This blog is part of a series on human rights in the State of the Union address. The United States has an obligation to pursue policies that ensure respect for human rights at home and around the world. Follow along and join the conversation using #SOTUrights.
Dear Mr. President,
This State of the Union, will you make women’s rights a priority?
Women across the world—including here in the U.S.—experience horrific levels of violence. 1 of 3 women globally will be raped, beaten, or otherwise abused in their lifetime, and you, Mr. President, can help end this epidemic.
Improving the US response to sexual violence in Indigenous communities
Consider Native American and Alaska Native women, who are 2.5 times more likely to be raped or sexually assaulted than non-Native women in the USA. The extreme levels of sexual violence against Indigenous women make it critical that Indian Health Services implements standardized, written sexual assault protocols. These protocols are needed to ensure the timely collection of forensic evidence which is crucial for a successful prosecution, and which also ensure that Native American and Alaska Native women have access to the health care services they need, including unrestricted access to emergency contraception.
While the Tribal Law and Order Act, which you, Mr. President, signed into law in 2010, required Indian Health Services to develop standardized sexual assault policies and protocols for the facilities of the Service, they are not mandatory and implementation remains a problem. As a result, treatment of sexual assault survivors has been inconsistent and results in violations of human rights under the United Nations Declaration on the Rights of Indigenous Peoples and the Convention on the Elimination of All Forms of Racial Discrimination, as well as other international standards. We call on you to ensure that Indian Health Services adopts and enforces standardized sexual assault protocols that include full and equal access to emergency contraception.
Recommitting to the US Strategy to Prevent and Respond to Gender-Based Violence Globally
Just as the extreme levels of violence against Indigenous women in the USA demands a response, so to does the scourge of violence against women and girls globally. Violence against women is human rights violation, a public health epidemic and a barrier to solving shared global challenges such as poverty, disease, and conflict.
Mr. President, you recognized how important it is for the US government to take a stand against this human rights scandal when you promulgated the US Strategy to Prevent and Respond to Gender-Based Violence (GBV) Globally in August 2012, which seeks to integrate and utilize ongoing foreign assistance efforts aimed at preventing violence from happening in the first place and ensuring proper support for survivors when it does.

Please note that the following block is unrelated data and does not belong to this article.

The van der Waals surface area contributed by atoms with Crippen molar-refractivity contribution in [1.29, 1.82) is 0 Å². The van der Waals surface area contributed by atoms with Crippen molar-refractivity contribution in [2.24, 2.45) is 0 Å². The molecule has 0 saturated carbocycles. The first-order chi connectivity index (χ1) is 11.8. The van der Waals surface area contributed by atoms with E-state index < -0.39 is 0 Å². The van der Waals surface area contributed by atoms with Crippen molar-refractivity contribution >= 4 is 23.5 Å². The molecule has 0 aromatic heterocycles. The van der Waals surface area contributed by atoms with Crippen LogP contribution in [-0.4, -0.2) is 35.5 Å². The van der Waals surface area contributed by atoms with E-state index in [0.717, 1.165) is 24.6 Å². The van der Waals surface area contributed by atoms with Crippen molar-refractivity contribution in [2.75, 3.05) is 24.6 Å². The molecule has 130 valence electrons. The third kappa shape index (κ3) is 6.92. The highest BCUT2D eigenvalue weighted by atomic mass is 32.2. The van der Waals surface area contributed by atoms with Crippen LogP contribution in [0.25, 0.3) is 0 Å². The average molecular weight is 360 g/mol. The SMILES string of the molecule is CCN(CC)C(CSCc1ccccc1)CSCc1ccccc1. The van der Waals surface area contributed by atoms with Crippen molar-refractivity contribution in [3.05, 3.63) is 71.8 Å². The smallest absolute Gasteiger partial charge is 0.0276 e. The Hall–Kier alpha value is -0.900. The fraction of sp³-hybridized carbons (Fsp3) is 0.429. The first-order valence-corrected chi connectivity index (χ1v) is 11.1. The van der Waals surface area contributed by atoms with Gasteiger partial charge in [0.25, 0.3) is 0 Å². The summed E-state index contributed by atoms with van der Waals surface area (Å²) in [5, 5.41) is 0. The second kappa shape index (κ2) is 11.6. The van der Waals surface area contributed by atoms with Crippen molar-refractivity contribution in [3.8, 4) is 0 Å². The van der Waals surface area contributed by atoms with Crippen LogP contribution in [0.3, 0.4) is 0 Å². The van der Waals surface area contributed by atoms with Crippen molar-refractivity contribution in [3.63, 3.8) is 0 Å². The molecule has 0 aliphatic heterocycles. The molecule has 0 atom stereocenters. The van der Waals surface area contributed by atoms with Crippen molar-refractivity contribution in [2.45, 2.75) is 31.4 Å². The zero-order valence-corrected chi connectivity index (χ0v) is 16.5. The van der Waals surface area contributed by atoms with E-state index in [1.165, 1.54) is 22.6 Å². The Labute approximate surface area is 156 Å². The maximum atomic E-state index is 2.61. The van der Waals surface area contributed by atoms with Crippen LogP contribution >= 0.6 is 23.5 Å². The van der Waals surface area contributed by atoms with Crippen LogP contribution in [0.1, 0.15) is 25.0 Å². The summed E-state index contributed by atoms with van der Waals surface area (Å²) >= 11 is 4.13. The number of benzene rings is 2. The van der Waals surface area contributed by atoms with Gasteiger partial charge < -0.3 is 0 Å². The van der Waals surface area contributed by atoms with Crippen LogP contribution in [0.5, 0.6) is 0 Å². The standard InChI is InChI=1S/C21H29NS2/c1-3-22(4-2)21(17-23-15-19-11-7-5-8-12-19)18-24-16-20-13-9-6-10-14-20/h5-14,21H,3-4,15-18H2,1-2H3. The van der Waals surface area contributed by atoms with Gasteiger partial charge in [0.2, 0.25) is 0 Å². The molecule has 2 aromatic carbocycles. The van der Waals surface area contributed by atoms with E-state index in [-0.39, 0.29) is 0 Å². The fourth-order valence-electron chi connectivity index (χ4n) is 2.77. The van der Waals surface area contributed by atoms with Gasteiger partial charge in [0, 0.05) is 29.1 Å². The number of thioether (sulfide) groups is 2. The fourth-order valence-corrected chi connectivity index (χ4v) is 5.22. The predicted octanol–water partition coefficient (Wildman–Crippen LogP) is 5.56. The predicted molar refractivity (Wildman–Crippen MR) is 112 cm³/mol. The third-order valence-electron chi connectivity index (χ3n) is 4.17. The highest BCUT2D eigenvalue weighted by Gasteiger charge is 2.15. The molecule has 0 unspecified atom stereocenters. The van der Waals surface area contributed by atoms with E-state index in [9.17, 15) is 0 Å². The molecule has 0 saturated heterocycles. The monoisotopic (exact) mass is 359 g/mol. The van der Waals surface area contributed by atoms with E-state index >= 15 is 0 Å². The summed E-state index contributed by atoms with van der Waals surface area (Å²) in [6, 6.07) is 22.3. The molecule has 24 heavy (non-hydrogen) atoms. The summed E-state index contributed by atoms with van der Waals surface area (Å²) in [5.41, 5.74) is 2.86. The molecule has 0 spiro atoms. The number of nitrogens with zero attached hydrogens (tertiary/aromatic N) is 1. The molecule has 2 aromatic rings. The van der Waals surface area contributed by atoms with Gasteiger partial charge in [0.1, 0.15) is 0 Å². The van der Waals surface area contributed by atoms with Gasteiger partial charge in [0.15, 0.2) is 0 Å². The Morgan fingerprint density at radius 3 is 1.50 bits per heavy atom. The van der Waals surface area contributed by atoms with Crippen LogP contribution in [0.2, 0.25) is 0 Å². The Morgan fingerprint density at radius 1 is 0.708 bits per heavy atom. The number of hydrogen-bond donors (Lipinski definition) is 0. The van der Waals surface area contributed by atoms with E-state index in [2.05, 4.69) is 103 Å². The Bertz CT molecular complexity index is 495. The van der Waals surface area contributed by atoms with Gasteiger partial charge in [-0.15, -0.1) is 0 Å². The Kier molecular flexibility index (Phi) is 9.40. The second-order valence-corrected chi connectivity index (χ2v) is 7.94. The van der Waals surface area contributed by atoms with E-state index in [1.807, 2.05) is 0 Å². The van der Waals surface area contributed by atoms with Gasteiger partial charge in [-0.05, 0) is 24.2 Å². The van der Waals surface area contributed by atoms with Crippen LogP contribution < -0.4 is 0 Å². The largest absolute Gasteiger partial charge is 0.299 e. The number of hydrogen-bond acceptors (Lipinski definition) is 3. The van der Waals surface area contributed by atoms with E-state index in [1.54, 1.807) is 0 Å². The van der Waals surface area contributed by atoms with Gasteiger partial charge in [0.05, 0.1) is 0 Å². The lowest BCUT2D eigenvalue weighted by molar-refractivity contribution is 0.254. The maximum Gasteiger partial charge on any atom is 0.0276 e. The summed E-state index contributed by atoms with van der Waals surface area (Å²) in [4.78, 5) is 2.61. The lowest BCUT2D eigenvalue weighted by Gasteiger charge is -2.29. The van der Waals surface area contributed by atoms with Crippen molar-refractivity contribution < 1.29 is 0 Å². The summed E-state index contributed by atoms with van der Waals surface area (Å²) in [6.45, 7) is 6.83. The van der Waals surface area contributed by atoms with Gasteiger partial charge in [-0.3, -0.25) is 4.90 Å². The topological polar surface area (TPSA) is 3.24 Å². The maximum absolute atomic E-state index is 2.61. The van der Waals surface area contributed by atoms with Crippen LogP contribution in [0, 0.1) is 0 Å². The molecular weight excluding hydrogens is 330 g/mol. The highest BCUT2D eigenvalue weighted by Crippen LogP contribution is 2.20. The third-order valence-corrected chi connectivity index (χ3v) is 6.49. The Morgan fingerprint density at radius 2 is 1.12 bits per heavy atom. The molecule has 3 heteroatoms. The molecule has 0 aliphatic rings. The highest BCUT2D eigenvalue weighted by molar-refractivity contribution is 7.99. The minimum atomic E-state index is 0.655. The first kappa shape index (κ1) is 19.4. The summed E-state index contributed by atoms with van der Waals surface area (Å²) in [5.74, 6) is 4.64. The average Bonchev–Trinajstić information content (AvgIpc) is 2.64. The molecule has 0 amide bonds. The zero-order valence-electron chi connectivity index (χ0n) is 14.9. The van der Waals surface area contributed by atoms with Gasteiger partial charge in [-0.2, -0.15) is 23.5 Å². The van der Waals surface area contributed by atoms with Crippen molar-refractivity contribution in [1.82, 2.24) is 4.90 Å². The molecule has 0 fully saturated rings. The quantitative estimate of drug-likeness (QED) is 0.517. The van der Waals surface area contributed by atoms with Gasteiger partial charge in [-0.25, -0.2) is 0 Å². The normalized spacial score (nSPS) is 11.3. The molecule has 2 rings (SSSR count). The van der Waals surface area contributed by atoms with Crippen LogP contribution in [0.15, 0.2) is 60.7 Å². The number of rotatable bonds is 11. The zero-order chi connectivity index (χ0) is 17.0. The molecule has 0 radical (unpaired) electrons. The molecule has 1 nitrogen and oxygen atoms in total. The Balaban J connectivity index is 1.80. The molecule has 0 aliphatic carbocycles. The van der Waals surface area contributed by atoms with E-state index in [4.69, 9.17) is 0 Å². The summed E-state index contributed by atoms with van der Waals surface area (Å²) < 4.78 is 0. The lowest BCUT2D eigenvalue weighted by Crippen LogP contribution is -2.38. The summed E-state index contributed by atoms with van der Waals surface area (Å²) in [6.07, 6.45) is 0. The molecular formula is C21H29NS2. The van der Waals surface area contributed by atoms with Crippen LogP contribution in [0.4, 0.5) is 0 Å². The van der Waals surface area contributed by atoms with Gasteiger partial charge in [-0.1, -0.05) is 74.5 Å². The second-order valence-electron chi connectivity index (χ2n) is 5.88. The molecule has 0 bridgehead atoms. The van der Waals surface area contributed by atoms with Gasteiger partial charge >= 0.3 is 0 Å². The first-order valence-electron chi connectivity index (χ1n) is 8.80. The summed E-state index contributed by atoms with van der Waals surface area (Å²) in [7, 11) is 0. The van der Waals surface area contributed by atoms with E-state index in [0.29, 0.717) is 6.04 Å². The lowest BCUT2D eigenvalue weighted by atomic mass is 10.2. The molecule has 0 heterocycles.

Consider survivors such as the Yezidi women and girls in Iraq who are facing harrowing violence at the hands of the armed group calling itself the Islamic State, including torture, rape, other forms of sexual violence and forced marriage. The US GBV Strategy is meant to help ensure access to the kinds of lifesaving services so essential to the Yezidi survivors of sexual violence. But the Strategy is set to expire in August. What will happen to such critical efforts when it does? To the women and girls who need the support the most?
Calling for passage of the International Violence Against Women Act
We must ensure that this important Strategy becomes permanent through passage of the International Violence Against Women Act (IVAWA), a bill which makes addressing GBV a cornerstone of U.S. development and foreign policy.
In the coming weeks, IVAWA will be reintroduced in the 114th Congress, and while Amnesty activists will do our part to push for its passage, we need you to do your part, Mr. President. We need you to support the passage of IVAWA and commit to renewing the US Strategy to Prevent and Respond to Gender-Based Violence Globally before it expires this summer.
Will you be a leader for women and girls in your State of the Union address?
Until everyone, and governments alike, recognizes their responsibility to end violence, the health and safety of women and girls around the world will remain at risk. We call on you to ensure that the United States will continue doing its part by committing to the continued implementation of the GBV Strategy, encouraging Congress to pass IVAWA, and pushing Indian Health Services to take further action to effectively respond to sexual assault. The women and girls of the world cannot afford for you not to.
Julia Drost and Rachel Ward contributed to this blog.